Mo, the heroine of this intriguing but flawed novel, is the kind of person who needs complete order in her life. Perhaps because of some emotional issues that arose in her childhood, she has almost walled herself off from meaningful human contact.
An environmental scientist, she travels to the rainforest of Borneo to pursue a project intended to measure the natural processes of the eco-system.
Diski is a little too obvious in setting up the inevitable conflict between Mo, who is almost dead inside, and the teeming, pulsating forest which appears as an actual character in the book.
The other dichotomy is provided by Joe, a sexually voracious colleague, who finally pierces Mo's reserve and then cynically dumps her after a single ecstatic night. Joe, the author suggests, is like Nature itself, morally dead, intent only on pursuing his sexual agenda. In a long essay, apparently endorsed by the author, he argues that humans have sentimentalized Nature. "True nature cares for nothing, neither life nor death. It is simply in a perpetual motion of growth and decay, beyond value or morality."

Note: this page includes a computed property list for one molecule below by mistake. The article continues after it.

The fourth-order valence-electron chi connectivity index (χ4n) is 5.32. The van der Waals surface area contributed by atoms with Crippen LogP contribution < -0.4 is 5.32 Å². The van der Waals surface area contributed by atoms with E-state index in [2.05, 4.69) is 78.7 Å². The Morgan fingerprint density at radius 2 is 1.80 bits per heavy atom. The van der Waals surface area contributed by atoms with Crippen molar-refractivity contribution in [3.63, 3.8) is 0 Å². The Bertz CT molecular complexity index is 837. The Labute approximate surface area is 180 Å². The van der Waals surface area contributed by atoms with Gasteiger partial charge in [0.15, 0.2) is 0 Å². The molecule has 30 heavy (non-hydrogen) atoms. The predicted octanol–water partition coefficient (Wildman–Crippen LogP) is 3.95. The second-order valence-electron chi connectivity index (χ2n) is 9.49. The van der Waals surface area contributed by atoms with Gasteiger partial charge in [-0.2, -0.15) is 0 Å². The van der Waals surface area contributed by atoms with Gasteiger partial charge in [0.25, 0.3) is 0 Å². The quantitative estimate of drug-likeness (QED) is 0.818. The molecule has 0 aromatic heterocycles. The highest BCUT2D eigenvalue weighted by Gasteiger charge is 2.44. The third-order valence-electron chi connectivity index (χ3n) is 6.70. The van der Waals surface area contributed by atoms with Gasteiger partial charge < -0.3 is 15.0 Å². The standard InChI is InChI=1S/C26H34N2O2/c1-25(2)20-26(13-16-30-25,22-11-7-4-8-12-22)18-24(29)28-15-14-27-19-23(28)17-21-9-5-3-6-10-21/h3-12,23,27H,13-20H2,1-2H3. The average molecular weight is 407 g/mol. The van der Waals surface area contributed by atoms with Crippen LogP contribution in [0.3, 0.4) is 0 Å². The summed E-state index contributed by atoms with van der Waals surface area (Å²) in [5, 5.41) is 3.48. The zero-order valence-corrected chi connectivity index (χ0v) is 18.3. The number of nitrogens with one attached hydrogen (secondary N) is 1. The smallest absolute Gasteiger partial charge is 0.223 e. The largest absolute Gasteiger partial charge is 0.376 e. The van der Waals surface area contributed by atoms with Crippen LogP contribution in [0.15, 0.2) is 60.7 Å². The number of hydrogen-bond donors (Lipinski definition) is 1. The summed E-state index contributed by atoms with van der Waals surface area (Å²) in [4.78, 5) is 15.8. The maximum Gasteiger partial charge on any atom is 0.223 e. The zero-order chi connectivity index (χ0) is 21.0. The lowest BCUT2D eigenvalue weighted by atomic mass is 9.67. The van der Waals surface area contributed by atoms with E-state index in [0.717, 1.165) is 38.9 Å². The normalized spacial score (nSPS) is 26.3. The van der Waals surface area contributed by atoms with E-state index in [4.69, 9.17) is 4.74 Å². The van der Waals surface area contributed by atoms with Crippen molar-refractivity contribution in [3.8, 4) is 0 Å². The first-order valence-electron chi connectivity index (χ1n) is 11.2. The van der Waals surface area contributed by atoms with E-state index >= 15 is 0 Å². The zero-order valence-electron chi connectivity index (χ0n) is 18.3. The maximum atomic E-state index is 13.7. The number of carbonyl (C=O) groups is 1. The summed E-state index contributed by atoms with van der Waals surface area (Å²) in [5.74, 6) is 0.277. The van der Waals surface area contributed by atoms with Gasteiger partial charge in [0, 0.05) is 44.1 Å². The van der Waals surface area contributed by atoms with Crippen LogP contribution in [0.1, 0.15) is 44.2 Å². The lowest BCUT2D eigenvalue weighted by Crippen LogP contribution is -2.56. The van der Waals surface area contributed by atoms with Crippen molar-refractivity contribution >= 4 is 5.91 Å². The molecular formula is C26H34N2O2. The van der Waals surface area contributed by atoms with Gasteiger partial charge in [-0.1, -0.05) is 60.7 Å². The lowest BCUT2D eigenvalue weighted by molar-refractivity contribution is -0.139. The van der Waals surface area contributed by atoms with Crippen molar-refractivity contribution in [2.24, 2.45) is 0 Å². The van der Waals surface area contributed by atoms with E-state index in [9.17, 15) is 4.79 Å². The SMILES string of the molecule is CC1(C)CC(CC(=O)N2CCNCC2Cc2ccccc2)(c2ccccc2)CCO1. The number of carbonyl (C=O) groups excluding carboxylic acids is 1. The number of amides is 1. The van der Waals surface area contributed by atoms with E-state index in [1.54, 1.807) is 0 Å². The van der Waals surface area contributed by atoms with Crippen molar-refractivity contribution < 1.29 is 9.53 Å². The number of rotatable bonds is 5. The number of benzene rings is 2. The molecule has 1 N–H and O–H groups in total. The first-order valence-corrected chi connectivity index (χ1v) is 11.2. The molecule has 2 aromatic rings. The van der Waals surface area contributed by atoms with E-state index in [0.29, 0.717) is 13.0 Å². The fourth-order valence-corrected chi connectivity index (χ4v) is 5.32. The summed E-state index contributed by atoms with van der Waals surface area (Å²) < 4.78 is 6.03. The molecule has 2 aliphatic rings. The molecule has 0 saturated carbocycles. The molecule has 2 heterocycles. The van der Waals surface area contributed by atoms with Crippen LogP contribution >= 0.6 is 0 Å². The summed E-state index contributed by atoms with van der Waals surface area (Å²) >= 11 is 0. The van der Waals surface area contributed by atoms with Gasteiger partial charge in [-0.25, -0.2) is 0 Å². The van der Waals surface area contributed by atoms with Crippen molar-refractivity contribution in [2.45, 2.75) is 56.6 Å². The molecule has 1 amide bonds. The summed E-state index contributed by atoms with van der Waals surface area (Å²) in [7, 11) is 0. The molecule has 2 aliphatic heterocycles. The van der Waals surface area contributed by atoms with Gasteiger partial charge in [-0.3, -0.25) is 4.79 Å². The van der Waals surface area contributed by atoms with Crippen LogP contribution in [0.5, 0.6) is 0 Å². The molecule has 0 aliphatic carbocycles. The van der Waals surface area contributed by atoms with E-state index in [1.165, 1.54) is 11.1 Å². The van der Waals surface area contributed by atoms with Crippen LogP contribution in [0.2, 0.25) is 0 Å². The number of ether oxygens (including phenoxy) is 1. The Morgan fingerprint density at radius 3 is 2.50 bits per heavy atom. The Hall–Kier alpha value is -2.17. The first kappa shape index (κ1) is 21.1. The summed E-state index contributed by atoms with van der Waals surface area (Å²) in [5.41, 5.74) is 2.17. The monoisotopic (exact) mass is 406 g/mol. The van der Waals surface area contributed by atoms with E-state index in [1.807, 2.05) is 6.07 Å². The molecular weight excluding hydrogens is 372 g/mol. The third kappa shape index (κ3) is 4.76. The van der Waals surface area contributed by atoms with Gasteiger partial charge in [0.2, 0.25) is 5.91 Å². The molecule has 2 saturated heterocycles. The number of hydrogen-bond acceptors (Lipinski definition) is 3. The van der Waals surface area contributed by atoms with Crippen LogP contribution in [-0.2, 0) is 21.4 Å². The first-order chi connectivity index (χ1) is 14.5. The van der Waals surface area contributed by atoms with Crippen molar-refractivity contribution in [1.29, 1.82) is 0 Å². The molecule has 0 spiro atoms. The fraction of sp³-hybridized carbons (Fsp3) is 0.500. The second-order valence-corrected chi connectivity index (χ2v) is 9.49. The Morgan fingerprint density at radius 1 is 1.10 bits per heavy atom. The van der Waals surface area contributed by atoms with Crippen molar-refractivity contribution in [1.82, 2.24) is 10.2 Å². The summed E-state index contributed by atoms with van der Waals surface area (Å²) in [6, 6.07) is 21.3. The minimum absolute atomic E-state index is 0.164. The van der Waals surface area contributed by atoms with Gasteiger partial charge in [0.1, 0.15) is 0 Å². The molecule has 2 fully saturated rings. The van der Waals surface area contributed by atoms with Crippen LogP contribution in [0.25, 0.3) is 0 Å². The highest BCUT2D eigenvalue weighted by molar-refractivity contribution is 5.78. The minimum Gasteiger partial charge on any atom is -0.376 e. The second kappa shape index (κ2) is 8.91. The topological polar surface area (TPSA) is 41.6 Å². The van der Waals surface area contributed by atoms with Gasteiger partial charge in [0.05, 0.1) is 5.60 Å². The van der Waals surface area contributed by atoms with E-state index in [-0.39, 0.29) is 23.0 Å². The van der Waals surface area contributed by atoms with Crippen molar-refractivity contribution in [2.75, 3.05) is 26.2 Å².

Liam, another colleague, provides different counterpoint. Although happily married with three kids, he pursues a disastrous affair with a young female student with whom he has little in common but whose sexual allure he cannot resist.
The lesson appears to be that life is messy and sometime cruel -- but the messiness and cruelty are necessary for life to exist. The other alternative is Mo's model of total sterility which can scarcely be described as life at all.
The writing is good and occasionally better than good but the characters perform their roles like obedient chessmen manipulated by the author rather than real live people. Ironic in a book about the pulsing necessity of life. For more about me and my latest bookThe Nazi Hunter: A Novel go to www.alanelsner.com.